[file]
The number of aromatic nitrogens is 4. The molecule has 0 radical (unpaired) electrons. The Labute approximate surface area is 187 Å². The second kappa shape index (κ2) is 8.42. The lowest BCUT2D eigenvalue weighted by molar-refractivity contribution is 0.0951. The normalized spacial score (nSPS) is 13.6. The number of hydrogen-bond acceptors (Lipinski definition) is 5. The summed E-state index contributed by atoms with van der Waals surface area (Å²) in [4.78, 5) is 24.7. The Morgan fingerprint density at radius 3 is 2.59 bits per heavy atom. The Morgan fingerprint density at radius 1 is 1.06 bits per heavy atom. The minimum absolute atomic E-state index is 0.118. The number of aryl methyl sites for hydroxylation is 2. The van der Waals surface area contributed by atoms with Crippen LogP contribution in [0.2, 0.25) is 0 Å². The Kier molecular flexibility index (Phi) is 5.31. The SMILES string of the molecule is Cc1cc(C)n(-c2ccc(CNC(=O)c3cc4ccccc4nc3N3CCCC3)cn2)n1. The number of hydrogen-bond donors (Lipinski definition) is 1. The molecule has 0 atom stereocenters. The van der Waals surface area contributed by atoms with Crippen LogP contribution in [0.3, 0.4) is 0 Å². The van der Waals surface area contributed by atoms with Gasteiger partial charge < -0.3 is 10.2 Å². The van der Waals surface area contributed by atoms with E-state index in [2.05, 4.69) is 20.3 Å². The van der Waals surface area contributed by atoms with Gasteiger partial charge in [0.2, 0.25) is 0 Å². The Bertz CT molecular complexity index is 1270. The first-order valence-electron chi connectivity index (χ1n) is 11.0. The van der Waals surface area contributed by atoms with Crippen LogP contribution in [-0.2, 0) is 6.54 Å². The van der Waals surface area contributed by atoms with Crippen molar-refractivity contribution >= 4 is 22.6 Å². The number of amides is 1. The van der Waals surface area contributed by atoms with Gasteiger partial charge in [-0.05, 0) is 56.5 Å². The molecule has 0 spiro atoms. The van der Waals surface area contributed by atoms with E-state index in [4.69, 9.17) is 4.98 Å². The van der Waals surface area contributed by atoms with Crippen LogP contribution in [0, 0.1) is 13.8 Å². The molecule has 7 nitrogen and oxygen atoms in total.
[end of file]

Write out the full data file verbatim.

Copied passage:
The number of aromatic nitrogens is 4. The molecule has 0 radical (unpaired) electrons. The Labute approximate surface area is 187 Å². The second kappa shape index (κ2) is 8.42. The lowest BCUT2D eigenvalue weighted by molar-refractivity contribution is 0.0951. The normalized spacial score (nSPS) is 13.6. The number of hydrogen-bond acceptors (Lipinski definition) is 5. The summed E-state index contributed by atoms with van der Waals surface area (Å²) in [4.78, 5) is 24.7. The Morgan fingerprint density at radius 3 is 2.59 bits per heavy atom. The Morgan fingerprint density at radius 1 is 1.06 bits per heavy atom. The minimum absolute atomic E-state index is 0.118. The number of aryl methyl sites for hydroxylation is 2. The van der Waals surface area contributed by atoms with Crippen LogP contribution in [0.2, 0.25) is 0 Å². The Kier molecular flexibility index (Phi) is 5.31. The SMILES string of the molecule is Cc1cc(C)n(-c2ccc(CNC(=O)c3cc4ccccc4nc3N3CCCC3)cn2)n1. The number of hydrogen-bond donors (Lipinski definition) is 1. The molecule has 0 atom stereocenters. The van der Waals surface area contributed by atoms with Crippen LogP contribution in [0.3, 0.4) is 0 Å². The van der Waals surface area contributed by atoms with Gasteiger partial charge < -0.3 is 10.2 Å². The van der Waals surface area contributed by atoms with E-state index in [2.05, 4.69) is 20.3 Å². The van der Waals surface area contributed by atoms with Gasteiger partial charge in [0.2, 0.25) is 0 Å². The Bertz CT molecular complexity index is 1270. The first-order valence-electron chi connectivity index (χ1n) is 11.0. The van der Waals surface area contributed by atoms with Crippen LogP contribution in [-0.2, 0) is 6.54 Å². The van der Waals surface area contributed by atoms with Crippen molar-refractivity contribution >= 4 is 22.6 Å². The number of amides is 1. The van der Waals surface area contributed by atoms with Gasteiger partial charge in [-0.05, 0) is 56.5 Å². The molecule has 0 spiro atoms. The van der Waals surface area contributed by atoms with E-state index in [4.69, 9.17) is 4.98 Å². The van der Waals surface area contributed by atoms with Crippen LogP contribution in [0, 0.1) is 13.8 Å². The molecule has 7 nitrogen and oxygen atoms in total.